Formula 1

Mercedes’ Hywel Thomas: “We’ve been allowed one final performance upgrade”

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Credit: Daimler AG

Mercedes AMG Petronas F1 Team launched their 2022 challenger the W13 last Friday morning, before completing a shakedown test at a very wet Silverstone. It is the start of a brand-new era in Formula 1, Mercedes will be hoping to dominate this era the same way they dominated the last one up until last season.

Whilst this season see’s the biggest technical regulation change in the sport’s history, the power unit (PU) hasn’t been a component to see much change for this year. Hywel Thomas, Managing Director of Mercedes AMG High Performance Powertrains (HPP), explained at the launch about how the team have been allowed a final significant upgrade like every other team to the PU.

“In 2022 we’ve been allowed one final performance upgrade, most of which needs to be delivered at the start of the season, and the ERS system upgrade must be introduced before 1st September. But this doesn’t only have an impact on 2022, because the performance specification will remain frozen until the start of the next regulation cycle in 2026, The project we took on for 2022 was large, and it is a very broad upgrade across the different elements, to get every last bit of performance, efficiency and reliability.”

Despite the PU actually being one of the least affected components heading into the new season, it has still seen considerable change. Mercedes have never changed so many parts of their PU since 2014, demonstrating just how big the regulation changes for the upcoming season are. It’s also been vital for the chassis team to work alongside those at Mercedes AMG HPP.

“There are also some FIA-imposed measurements, particularly in the ERS system, that we had to accommodate as well,” said Thomas, “The chassis team have been working very diligently and swiftly through the new regulations, so they can understand where the opportunities lie, and which areas are lap time sensitive. We make adjustments to the PU that allow the chassis team to best exploit the regulations. We might want to rearrange the installation slightly or change the PU layout to get more flexibility in those lap time sensitive areas.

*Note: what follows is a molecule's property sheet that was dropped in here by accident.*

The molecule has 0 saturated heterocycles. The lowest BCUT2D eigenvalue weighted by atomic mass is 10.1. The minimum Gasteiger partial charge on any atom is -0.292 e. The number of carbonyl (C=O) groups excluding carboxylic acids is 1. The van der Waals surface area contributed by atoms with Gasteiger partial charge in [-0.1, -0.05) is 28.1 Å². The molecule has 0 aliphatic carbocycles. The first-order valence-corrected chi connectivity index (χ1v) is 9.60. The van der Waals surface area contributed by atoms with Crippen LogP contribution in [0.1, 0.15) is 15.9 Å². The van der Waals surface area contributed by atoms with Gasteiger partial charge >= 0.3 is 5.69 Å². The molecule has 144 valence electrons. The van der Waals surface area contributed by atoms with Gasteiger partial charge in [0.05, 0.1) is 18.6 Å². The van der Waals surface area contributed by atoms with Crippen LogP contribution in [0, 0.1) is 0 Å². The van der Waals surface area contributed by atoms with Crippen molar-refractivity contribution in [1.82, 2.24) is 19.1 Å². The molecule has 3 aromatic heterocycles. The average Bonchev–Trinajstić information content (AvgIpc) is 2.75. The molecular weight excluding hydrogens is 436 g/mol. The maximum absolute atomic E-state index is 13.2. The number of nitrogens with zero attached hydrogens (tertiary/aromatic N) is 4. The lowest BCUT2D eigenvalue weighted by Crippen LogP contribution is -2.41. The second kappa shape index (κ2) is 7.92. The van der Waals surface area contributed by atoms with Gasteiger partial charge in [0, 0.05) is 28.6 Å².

“It doesn’t necessarily sound like that big a change, but it is quite a significant one in the way the fuel and the PU interact. It has been a good development phase for us and working so closely with our partners, PETRONAS, that collaboration is vital.”

Both Lewis Hamilton and George Russell, who will be behind the wheel of the W13 in 2022, may find themselves having to change their driving styles in the new car this year, with a high likelihood that the new technical regulations will result in different car behaviour.

The drivers will want the PU to do different things at different times through corners and potentially from one corner to the next because of the car characteristics.” explained Thomas. “The amount of full throttle time, the way the drivers approach and exit corners, won’t be exactly like they used to be and this will have a knock-on to how we harvest energy and deploy it.
“Over the course of the year, given the regulation changes, I think the development of the overall car package will be quite strong, so the way the PU works at the start of the season won’t be the same come the final races of 2022. We must include that ability to be adaptable into the PU from the start of the season, because of the performance freeze.”

Ahead of the team’s shakedown test, which took place just after the launch, Thomas spoke about how emotional it will be for all involved in building the W13, to finally see it out on track.

“For all of us, who are so involved and invested, that is quite emotional, to see the chassis and PU go down the pit lane as one for the first time. To hear the engine, to sit back and reflect on all the components that are working in there together. All the people, the hard work, the effort. It’s always slightly mind-blowing, and it’s a lovely moment to message back to the factory, telling them the car has hit the track.”

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